A year later, I am on my journey in Asia and I started to doodle the idea for my tattoo in the back of my journal.  I knew that I wanted the design similar to the henna version, it was the words  'carpe diem' tattooed around the symbol of a sun.  The design for the tattoo needed to be meaningful and personal.  It needed to symbolise me, it needed to be something I deeply and profoundly believed in.  Where I wanted the tattoo was never in doubt - on my upper left arm, mid-point between my shoulder and elbow.  If I was going to have a tattoo, then it would be part of me - a window to my soul that I chose to open.  In my head, I knew the typeset for the writing.  It needed to be olde English, medieval.  The sun had to be simple in design but emote what I needed it to.  I could picture it in my mind but I could not bring that picture to life on a page in front of me in quite the way I wanted.

Some of my 'art' work :-)

Some of the early sketches from my journal
A rather crab like looking sun

In April 2008, I was in Wellington, New Zealand, following another calling of my heart.  The thought of the tattoo was still strong in me, but I had still not found the right place or time, the right moment to commit to it.  I knew where several tattooists were in Wellington and I decided that I would check them out.  I knew that I needed someone who would listen to me, someone who would help me make this the personal experience become a reality.  As I wondered along Cuba Street I discovered a skate clothing store that also did tattoos at the back.  Something seemed right about the place, it spoke to me.  So I booked an appointment for two days time.  

On the appointed day, I turned up at the store and I helped the guy with the design.  I had one of my very poor sketches with me which he took as a base.  He worked with it, playing with different sun designs, different fonts and sizes for the writing, until we were both happy.  Then he told me that he would need an hour to create the stencil and prepare, so I went over the road to a cafe.  As I sat drinking a coffee I thought about what I was doing.  I realised that now I had a chance to say no, to decide against having something permanent inked into my skin.  I still had a choice.  But then, as I sat there sipping my trim flat white, a thought occurred to me.  There I was, a few minutes away from having a tattoo whose meaning was 'seize the day' and I had waited three years before I was ready to have it done.  I smiled to myself.  Carpe diem indeed - oh the irony!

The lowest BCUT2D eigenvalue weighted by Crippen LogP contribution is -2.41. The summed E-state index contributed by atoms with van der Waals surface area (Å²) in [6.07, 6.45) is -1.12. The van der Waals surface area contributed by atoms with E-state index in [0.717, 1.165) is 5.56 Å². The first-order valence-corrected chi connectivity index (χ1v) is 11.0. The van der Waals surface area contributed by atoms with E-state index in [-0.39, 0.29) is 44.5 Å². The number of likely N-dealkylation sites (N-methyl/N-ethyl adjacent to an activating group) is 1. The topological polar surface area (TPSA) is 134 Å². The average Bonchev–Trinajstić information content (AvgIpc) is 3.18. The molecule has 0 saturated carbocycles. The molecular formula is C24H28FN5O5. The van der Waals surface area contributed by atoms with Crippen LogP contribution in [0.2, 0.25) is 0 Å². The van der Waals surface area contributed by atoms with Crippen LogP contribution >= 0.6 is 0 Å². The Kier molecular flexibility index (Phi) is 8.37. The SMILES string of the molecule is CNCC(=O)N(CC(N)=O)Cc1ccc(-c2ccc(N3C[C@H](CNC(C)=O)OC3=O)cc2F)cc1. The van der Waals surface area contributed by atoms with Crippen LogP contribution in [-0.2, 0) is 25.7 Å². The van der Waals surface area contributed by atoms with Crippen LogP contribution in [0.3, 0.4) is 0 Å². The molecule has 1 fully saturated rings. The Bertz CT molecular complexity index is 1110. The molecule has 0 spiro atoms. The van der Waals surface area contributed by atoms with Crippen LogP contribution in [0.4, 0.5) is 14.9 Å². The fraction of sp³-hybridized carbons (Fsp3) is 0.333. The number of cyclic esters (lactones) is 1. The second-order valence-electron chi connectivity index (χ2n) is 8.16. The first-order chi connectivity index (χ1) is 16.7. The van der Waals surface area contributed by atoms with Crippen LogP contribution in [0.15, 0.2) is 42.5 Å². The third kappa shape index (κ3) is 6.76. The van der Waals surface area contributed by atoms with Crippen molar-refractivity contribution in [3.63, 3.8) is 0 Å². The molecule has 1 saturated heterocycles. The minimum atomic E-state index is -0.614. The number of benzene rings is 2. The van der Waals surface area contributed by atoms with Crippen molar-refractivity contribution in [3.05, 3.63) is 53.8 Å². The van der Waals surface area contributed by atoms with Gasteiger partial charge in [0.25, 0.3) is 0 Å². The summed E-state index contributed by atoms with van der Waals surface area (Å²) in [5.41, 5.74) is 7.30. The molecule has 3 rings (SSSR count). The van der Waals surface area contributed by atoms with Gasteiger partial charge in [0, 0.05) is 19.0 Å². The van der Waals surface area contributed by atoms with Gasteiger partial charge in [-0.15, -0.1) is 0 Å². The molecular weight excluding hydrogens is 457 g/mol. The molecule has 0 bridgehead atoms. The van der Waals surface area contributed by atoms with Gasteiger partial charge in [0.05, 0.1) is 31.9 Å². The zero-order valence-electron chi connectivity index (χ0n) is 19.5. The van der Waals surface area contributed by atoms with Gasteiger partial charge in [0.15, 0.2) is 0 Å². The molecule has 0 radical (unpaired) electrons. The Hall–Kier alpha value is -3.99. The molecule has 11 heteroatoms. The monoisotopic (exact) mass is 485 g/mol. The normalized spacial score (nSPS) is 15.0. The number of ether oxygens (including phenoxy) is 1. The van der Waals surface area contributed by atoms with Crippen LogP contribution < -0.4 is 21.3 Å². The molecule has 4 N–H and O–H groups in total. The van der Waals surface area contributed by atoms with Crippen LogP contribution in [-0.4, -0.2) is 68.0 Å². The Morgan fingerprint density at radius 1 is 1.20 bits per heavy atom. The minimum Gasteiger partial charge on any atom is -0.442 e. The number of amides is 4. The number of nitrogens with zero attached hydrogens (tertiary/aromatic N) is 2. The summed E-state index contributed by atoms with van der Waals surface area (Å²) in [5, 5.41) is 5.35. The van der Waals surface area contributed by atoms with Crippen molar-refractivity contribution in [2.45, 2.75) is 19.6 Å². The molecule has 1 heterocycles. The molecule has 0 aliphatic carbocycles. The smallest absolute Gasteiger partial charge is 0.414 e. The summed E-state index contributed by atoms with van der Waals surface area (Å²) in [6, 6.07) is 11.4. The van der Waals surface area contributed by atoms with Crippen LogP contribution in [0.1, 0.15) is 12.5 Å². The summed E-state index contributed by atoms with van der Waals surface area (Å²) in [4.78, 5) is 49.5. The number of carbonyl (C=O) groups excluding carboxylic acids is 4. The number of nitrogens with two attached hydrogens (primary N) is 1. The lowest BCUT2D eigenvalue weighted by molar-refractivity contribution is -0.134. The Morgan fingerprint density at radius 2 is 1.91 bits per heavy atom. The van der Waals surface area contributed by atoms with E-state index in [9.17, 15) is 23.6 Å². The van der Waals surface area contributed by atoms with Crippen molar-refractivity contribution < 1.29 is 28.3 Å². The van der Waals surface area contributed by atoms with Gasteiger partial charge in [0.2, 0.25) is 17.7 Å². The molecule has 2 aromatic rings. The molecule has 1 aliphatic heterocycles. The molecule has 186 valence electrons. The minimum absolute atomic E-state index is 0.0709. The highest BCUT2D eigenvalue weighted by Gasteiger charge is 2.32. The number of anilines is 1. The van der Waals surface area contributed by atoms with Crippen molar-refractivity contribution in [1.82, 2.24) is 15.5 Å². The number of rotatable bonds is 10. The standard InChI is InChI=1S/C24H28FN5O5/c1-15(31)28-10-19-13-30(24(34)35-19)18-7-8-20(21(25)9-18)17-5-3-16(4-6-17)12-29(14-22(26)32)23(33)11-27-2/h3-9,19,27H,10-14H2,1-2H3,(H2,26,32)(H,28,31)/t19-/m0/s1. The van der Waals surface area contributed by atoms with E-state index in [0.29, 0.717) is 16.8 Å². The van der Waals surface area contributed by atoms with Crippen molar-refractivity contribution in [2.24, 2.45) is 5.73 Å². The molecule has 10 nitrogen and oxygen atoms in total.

All that mattered was that I finally got my tattoo and ever since that day in Wellington, I have worn it with pride.  Every time I look at it, it reminds me that I followed my heart, it reminds me that I am walking my path, in my way. What matters most is that I have the tattoo, not how long it took me to get it.  I had waited because I was not sure that the reality of having the tattoo would meet my dream.  But now, not a day goes passed without me looking at my arm and smiling.  I eventually took the step and the reality is better than I could have imagined.

And so it is with life.  The reality is always better than the dream.  I shared this story because I think it is important to know that every one shares the same fears and trepidations in life.  It does not matter how you walk the path, it does not matter when you walk your path.  All that matters is that you do walk your path.  From that moment on, nothing else will ever be the same again.  The seconds, minutes, hours, days, weeks, months and years of waiting will become meaningless, forgotten in the moment you step forward.  Carpe diem.  Seize the day.

1: Henry David Thoreau - Walden, or Life in the Woods
2: Dead Poets Society (1989)